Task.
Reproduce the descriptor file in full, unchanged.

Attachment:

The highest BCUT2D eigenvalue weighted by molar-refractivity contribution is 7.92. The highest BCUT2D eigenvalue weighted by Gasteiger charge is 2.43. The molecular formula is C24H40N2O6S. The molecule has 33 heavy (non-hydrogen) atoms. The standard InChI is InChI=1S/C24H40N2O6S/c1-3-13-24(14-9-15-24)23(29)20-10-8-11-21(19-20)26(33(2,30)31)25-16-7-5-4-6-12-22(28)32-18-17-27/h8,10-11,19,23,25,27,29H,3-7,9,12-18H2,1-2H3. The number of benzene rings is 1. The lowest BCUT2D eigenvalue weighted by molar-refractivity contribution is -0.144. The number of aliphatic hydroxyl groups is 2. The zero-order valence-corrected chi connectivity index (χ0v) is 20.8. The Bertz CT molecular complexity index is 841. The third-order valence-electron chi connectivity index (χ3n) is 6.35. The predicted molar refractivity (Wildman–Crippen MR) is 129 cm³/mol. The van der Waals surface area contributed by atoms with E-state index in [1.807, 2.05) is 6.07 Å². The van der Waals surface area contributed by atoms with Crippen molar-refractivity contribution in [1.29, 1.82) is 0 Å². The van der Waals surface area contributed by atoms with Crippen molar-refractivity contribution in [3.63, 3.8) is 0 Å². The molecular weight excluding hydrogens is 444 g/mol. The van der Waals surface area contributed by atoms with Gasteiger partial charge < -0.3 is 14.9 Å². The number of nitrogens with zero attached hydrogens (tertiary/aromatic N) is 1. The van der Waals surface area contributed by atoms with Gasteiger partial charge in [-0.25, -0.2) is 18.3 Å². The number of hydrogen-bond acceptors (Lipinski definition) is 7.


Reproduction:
The highest BCUT2D eigenvalue weighted by molar-refractivity contribution is 7.92. The highest BCUT2D eigenvalue weighted by Gasteiger charge is 2.43. The molecular formula is C24H40N2O6S. The molecule has 33 heavy (non-hydrogen) atoms. The standard InChI is InChI=1S/C24H40N2O6S/c1-3-13-24(14-9-15-24)23(29)20-10-8-11-21(19-20)26(33(2,30)31)25-16-7-5-4-6-12-22(28)32-18-17-27/h8,10-11,19,23,25,27,29H,3-7,9,12-18H2,1-2H3. The number of benzene rings is 1. The lowest BCUT2D eigenvalue weighted by molar-refractivity contribution is -0.144. The number of aliphatic hydroxyl groups is 2. The zero-order valence-corrected chi connectivity index (χ0v) is 20.8. The Bertz CT molecular complexity index is 841. The third-order valence-electron chi connectivity index (χ3n) is 6.35. The predicted molar refractivity (Wildman–Crippen MR) is 129 cm³/mol. The van der Waals surface area contributed by atoms with E-state index in [1.807, 2.05) is 6.07 Å². The van der Waals surface area contributed by atoms with Crippen molar-refractivity contribution in [1.29, 1.82) is 0 Å². The van der Waals surface area contributed by atoms with Crippen molar-refractivity contribution in [3.63, 3.8) is 0 Å². The molecular weight excluding hydrogens is 444 g/mol. The van der Waals surface area contributed by atoms with Gasteiger partial charge < -0.3 is 14.9 Å². The number of nitrogens with zero attached hydrogens (tertiary/aromatic N) is 1. The van der Waals surface area contributed by atoms with Gasteiger partial charge in [-0.25, -0.2) is 18.3 Å². The number of hydrogen-bond acceptors (Lipinski definition) is 7.